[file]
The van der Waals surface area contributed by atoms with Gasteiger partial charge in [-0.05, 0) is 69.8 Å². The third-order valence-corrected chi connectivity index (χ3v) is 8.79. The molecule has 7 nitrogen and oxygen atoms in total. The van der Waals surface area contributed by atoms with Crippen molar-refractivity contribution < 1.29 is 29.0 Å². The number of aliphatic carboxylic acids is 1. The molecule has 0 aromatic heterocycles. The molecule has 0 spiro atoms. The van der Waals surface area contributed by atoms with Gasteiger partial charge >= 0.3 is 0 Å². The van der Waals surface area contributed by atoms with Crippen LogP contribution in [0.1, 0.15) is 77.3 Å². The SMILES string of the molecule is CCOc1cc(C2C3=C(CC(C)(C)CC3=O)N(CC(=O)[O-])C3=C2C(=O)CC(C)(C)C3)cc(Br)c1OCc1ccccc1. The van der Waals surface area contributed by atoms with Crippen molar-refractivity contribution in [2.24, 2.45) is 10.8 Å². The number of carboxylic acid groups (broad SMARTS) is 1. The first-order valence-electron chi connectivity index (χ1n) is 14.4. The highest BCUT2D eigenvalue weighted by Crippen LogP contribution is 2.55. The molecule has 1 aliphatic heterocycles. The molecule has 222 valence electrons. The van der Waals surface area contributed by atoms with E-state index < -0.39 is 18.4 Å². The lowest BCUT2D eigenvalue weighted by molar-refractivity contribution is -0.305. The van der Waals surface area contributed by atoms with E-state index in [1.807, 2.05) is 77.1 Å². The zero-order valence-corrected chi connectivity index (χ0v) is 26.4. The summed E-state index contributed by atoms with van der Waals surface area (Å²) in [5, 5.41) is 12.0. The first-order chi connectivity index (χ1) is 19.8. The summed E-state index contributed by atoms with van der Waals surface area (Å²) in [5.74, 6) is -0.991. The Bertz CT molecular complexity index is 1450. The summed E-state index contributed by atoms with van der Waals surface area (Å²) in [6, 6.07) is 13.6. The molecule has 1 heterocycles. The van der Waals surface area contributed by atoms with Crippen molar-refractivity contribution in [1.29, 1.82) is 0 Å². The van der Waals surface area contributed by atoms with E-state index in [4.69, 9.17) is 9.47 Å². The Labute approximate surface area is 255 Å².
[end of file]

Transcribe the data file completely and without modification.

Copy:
The van der Waals surface area contributed by atoms with Gasteiger partial charge in [-0.05, 0) is 69.8 Å². The third-order valence-corrected chi connectivity index (χ3v) is 8.79. The molecule has 7 nitrogen and oxygen atoms in total. The van der Waals surface area contributed by atoms with Crippen molar-refractivity contribution < 1.29 is 29.0 Å². The number of aliphatic carboxylic acids is 1. The molecule has 0 aromatic heterocycles. The molecule has 0 spiro atoms. The van der Waals surface area contributed by atoms with Gasteiger partial charge >= 0.3 is 0 Å². The van der Waals surface area contributed by atoms with Crippen LogP contribution in [0.1, 0.15) is 77.3 Å². The SMILES string of the molecule is CCOc1cc(C2C3=C(CC(C)(C)CC3=O)N(CC(=O)[O-])C3=C2C(=O)CC(C)(C)C3)cc(Br)c1OCc1ccccc1. The van der Waals surface area contributed by atoms with Crippen molar-refractivity contribution in [2.24, 2.45) is 10.8 Å². The number of carboxylic acid groups (broad SMARTS) is 1. The first-order valence-electron chi connectivity index (χ1n) is 14.4. The highest BCUT2D eigenvalue weighted by Crippen LogP contribution is 2.55. The molecule has 1 aliphatic heterocycles. The molecule has 222 valence electrons. The van der Waals surface area contributed by atoms with E-state index < -0.39 is 18.4 Å². The lowest BCUT2D eigenvalue weighted by molar-refractivity contribution is -0.305. The van der Waals surface area contributed by atoms with E-state index in [1.807, 2.05) is 77.1 Å². The zero-order valence-corrected chi connectivity index (χ0v) is 26.4. The summed E-state index contributed by atoms with van der Waals surface area (Å²) in [5, 5.41) is 12.0. The first-order chi connectivity index (χ1) is 19.8. The summed E-state index contributed by atoms with van der Waals surface area (Å²) in [5.74, 6) is -0.991. The Bertz CT molecular complexity index is 1450. The summed E-state index contributed by atoms with van der Waals surface area (Å²) in [6, 6.07) is 13.6. The molecule has 1 heterocycles. The van der Waals surface area contributed by atoms with Crippen molar-refractivity contribution in [1.29, 1.82) is 0 Å². The van der Waals surface area contributed by atoms with E-state index in [4.69, 9.17) is 9.47 Å². The Labute approximate surface area is 255 Å².